Background: Medications for respiratory disorders including asthma and chronic obstructive pulmonary disease (COPD) are typically delivered to the lung by means of a handheld inhaler. Patient preference for and ability to use the inhaler may influence their adherence to maintenance therapy, and adherence may affect treatment outcomes. In this study, patient experience of using a dry powder inhaler (DPI), the ELLIPTA™ DPI, in clinical trials of a new maintenance therapy for asthma and COPD was investigated. The ELLIPTA DPI has been designed to contain two separate blister strips from which inhalation powder can be delivered, and to be simple to use with a large, easy-to-read dose counter.
Methods: Semi-structured, in-depth, qualitative interviews were carried out 2-4 weeks after patients had completed one of six phase IIIa clinical trials using the ELLIPTA DPI. Interview participants were asked about their satisfaction with various attributes of the inhaler and their preference for the ELLIPTA DPI relative to currently-prescribed inhalers, and responses were explored using an inductive content analysis approach. Participants also rated the performance of the inhaler on several criteria, using a subjective 1-10 scale.
Results: Participants with asthma (n = 33) and COPD (n = 42) reported high levels of satisfaction with the ELLIPTA DPI. It was frequently described as straightforward to operate and easy to use by interview participants. Ergonomic design, mouthpiece fit, and dose counter visibility and ease of interpretation emerged as frequently cited drivers of preference for the ELLIPTA DPI compared with their current prescribed inhaler. Of participants with asthma, 71% preferred the ELLIPTA DPI to DISKUS™ and 60% to metered dose inhalers. Of participants with COPD, 86% preferred the ELLIPTA DPI to DISKUS, 95% to HandiHaler™, and 85% to metered dose inhalers. Overall average performance scores were >9 (out of 10) in participants with asthma and COPD.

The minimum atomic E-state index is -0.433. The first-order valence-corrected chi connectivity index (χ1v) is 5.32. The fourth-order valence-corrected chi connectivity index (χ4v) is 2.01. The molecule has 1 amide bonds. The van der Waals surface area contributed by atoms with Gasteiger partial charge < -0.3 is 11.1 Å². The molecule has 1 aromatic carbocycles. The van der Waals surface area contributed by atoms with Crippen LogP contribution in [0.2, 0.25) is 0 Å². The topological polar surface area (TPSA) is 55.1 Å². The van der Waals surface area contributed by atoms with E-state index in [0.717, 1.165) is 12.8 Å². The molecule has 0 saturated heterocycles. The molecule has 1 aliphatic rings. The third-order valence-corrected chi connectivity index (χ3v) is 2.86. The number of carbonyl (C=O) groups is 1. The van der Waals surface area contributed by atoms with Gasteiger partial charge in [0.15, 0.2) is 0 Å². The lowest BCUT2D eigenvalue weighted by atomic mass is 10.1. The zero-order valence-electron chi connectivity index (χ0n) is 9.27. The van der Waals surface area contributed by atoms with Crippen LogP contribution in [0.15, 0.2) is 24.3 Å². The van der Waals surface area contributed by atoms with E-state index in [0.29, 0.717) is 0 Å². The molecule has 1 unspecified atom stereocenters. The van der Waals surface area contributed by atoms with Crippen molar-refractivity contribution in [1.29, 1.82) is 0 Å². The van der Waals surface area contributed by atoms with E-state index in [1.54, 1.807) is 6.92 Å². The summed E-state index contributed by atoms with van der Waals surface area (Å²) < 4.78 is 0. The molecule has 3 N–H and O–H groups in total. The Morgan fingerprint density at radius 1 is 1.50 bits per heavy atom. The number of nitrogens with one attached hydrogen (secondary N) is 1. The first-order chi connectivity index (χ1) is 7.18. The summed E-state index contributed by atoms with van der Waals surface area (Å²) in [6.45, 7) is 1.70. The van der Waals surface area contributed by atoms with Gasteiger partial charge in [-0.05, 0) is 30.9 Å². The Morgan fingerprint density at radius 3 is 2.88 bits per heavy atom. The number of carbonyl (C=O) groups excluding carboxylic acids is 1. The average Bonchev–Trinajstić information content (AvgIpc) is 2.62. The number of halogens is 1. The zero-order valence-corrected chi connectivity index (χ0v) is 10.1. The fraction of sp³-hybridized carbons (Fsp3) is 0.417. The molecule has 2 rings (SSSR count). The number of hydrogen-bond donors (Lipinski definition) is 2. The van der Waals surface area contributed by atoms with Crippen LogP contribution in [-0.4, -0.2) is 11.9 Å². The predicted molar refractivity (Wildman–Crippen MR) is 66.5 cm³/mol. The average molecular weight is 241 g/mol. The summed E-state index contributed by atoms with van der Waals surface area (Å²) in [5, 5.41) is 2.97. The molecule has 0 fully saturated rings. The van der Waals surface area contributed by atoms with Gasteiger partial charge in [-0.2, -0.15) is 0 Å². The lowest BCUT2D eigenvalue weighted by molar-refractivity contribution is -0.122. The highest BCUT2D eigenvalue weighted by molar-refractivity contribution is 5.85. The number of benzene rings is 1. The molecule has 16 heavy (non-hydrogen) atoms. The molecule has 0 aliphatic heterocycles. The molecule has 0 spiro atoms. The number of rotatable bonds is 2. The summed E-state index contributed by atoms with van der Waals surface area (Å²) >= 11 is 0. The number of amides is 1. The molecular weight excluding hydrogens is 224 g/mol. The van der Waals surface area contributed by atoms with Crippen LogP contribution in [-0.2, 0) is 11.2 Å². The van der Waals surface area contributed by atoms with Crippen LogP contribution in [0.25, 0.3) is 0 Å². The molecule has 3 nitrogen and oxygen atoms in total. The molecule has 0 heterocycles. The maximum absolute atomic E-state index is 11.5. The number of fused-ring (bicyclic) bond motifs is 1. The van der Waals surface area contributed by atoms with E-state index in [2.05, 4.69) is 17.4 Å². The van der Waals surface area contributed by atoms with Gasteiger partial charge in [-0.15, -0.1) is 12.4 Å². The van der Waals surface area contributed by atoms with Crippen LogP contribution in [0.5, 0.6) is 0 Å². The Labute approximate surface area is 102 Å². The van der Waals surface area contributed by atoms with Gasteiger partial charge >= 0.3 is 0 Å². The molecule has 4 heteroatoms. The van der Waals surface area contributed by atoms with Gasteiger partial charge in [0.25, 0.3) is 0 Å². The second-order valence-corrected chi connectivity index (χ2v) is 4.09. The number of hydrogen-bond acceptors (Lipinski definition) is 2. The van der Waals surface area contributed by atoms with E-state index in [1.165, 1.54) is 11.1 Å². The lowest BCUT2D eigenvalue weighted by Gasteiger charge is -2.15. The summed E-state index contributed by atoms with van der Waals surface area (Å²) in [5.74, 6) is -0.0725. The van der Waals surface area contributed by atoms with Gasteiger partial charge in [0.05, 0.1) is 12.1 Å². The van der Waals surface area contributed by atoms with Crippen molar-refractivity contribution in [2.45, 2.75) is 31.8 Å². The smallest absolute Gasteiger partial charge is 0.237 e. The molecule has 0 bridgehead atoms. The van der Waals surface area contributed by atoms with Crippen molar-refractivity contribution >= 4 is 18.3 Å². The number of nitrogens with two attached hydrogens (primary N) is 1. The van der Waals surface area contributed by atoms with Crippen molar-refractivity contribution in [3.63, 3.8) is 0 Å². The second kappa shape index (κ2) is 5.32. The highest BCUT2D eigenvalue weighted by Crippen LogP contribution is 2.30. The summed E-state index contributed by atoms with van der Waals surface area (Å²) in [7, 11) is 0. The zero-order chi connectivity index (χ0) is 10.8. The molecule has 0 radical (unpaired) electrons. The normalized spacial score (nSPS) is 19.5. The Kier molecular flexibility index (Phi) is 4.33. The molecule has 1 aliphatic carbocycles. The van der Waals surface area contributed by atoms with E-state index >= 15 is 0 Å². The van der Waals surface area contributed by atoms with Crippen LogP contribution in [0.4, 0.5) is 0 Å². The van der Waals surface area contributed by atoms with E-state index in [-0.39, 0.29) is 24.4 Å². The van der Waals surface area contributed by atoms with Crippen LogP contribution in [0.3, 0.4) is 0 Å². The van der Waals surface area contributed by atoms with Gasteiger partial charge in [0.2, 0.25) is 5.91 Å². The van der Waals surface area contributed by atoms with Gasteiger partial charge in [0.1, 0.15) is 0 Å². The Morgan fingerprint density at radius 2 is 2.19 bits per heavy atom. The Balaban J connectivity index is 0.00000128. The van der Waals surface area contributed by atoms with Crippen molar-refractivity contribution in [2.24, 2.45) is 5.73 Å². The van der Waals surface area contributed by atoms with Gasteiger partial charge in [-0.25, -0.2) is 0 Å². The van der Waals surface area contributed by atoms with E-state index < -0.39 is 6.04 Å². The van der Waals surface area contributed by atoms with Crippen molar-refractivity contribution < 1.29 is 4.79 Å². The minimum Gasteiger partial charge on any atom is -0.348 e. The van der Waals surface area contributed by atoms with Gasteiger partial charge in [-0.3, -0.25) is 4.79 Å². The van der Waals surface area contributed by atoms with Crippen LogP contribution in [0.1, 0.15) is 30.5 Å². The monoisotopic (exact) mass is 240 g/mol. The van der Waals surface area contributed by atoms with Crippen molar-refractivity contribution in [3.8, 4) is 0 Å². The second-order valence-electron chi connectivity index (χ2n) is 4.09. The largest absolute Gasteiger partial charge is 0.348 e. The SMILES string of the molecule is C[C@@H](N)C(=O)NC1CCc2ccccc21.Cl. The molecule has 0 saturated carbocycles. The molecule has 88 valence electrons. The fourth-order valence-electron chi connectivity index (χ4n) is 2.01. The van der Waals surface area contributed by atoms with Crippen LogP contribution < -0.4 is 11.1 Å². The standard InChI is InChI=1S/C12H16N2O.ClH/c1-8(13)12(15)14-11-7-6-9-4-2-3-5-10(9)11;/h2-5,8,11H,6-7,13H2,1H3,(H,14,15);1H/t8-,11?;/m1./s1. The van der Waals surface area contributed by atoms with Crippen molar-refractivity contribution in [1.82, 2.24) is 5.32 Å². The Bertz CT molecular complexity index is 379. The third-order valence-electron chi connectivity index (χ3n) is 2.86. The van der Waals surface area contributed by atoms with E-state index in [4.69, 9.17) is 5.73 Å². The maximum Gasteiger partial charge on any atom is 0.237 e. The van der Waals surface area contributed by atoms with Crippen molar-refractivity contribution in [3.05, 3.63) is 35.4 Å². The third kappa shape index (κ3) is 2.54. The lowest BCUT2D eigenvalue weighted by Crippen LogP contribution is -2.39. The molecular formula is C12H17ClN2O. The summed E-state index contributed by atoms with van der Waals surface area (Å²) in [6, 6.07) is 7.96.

Conclusion: The ELLIPTA DPI was associated with high patient satisfaction and was preferred to other inhalers by interview participants with asthma and COPD. The development of an inhaler that is regarded as easy and intuitive to use may have positive implications for adherence to therapy in asthma and COPD.